“Social Business” is coming to your organization, whether you’re ready or not.
Social business tools, also known as enterprise social media or systems of engagement, are increasingly being advocated by vendors and consultants as tools that help any organization do its work better.
But, while the influx of social tools could really benefit your organization, the advice about how and why to use social tools could actually prevent your organization from using these tools to their full potential.
That’s because so much of what you’ll hear about why and how to incorporate social business tools into your organization, while well-intentioned, is fundamentally misguided.
7 Ways that Social Business Advice is Misguided
1. It’s Technology-driven
Misguided social business advice is driven by the availability of bright shiny new enterprise social media technology.
Wise social business advice is purpose-driven. It aims to tap into the pent-up desire of organizations, members, and stakeholders for deeper, richer and more authentic communication, communication that helps them achieve their collective purpose.
2. It’s Customer-centric
Misguided social business advice is driven by a focus on customers and customers’ needs. Employees and organizations either excluded, treated as afterthoughts, or seen as means to an end.
Wise social business advice is people-centric. It puts the organization and its members first, understanding that the organization and the people within it are the engines of authentic change and the source of true value.
3. It’s Reactionary
Misguided social business advice is reactionary. It takes the “Oh crap, here it comes, might as well figure out how to fit it in” approach.
Wise social business advice is visionary. It is energized by a vision of what the organization and its stakeholder system could be like, if authentic communication was fostered and supported.
4. It Extolls Efficiency
Misguided social business advice urges us to automate and digitize whatever we can that might make work more efficient.
It puts new digital architecture on top of old digital architecture. It tries to separate content from process, as though process were content-agnostic.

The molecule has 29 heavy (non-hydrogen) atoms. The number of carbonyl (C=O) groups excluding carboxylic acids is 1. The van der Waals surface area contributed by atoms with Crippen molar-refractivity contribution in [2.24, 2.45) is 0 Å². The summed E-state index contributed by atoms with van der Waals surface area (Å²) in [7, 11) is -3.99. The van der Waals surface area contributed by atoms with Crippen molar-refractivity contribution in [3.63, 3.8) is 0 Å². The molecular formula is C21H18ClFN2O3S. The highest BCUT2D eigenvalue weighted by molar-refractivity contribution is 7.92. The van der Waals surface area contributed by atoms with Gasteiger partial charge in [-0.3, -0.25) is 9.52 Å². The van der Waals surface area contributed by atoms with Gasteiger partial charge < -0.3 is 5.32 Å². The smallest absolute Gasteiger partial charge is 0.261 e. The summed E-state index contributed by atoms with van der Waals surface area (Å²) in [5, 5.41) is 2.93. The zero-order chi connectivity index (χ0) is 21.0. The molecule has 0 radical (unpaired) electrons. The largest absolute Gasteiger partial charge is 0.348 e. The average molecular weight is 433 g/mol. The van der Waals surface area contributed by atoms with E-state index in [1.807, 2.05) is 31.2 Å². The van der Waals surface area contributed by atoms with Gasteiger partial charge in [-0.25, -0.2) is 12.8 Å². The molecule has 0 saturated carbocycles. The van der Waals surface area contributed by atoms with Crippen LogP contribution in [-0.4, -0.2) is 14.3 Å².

Wise social business advice has a generative orientation. It has a creative flavor.
Wise social business advice starts with the questions like: “What more can we contribute together, to each other?
What tools can we use to foster and support these contributions”?
5. Adoption is driven by Vendors
Misguided social business advice is driven by vendors who want to sell more tools, more systems, more consulting, and more stuff. It preys on organizations’ fears that they must have the latest stuff in order to be competitive.
Wise social business advice takes the perspective of makers, right inside your organization. It begins by recognizing what we already have that’s working, what we already have that we value, what we already have that we can tweak. It helps us figure out what we really ‘need’ to support our collective purpose.
6. It’s Obsessed with Numbers
Misguided social business advice is obsessed with numbers. It is driven by the logic of ROI. It takes an investment-return, input-output approach to (over-)emphasize just a small part of what social media systems can do for us. Misguided social business advice tells us to count, to compete and to keep score.
Wise social business advice is driven by the logic of quality, by the search for real value. It invites us to make qualitative adjustments, to recognize the role of aesthetics, to appreciate emotion, to help experience working relationships as sources of delight, insight, joy, and fun.
7. It’s All ‘Business’
Misguided social business advice intends to help you run a business, make stuff, deliver a service.
Wise social business advice intends to nurture and sustain a flourishing organizational eco-system. It seeks to to help you build capacity in your organization, your members, and your stakeholders individually and as a system.
Well-intentioned and Misguided
There are many folks with great enthusiasm about social tools and great intentions about helping organizations. Lots of their advice is useful, but very little of it is comprehensive, truly visionary, or deeply inspiring. It’s too much about ‘business as usual’. It’s not enough about ‘organizations as they could be’.
It’s not wise to focus on Social Business. Instead, focus on Social Organizations to really make a difference.
Misguided social business advice has got a lot of things bass-ackward. It treats the organization as a fresh site for selling new technologies, and organizational change strategies only matter because they’ll help us implement technology more efficiently.
Wise social business advice, in contrast, understands that social technology, systems, and tools matter only because they have the potential for enabling our collective purpose.
I’ve been composing a list of sources for wise social media advice, so if you have any links, blogs, or tweeters to recommend, please let me know. I’ll post the list in a few weeks.
Systems of Engagement: Technology for Social Organizations
Social Media for Social Change — Inside the Organization?
How Social Media Create Organizational Meaning
Social Organizations and IT Leadership: Resources
Note: The posts hyperlinked above are absolutely not intended as examples of misguided advice. They’re there for context, definitions, further ideas for you, etc.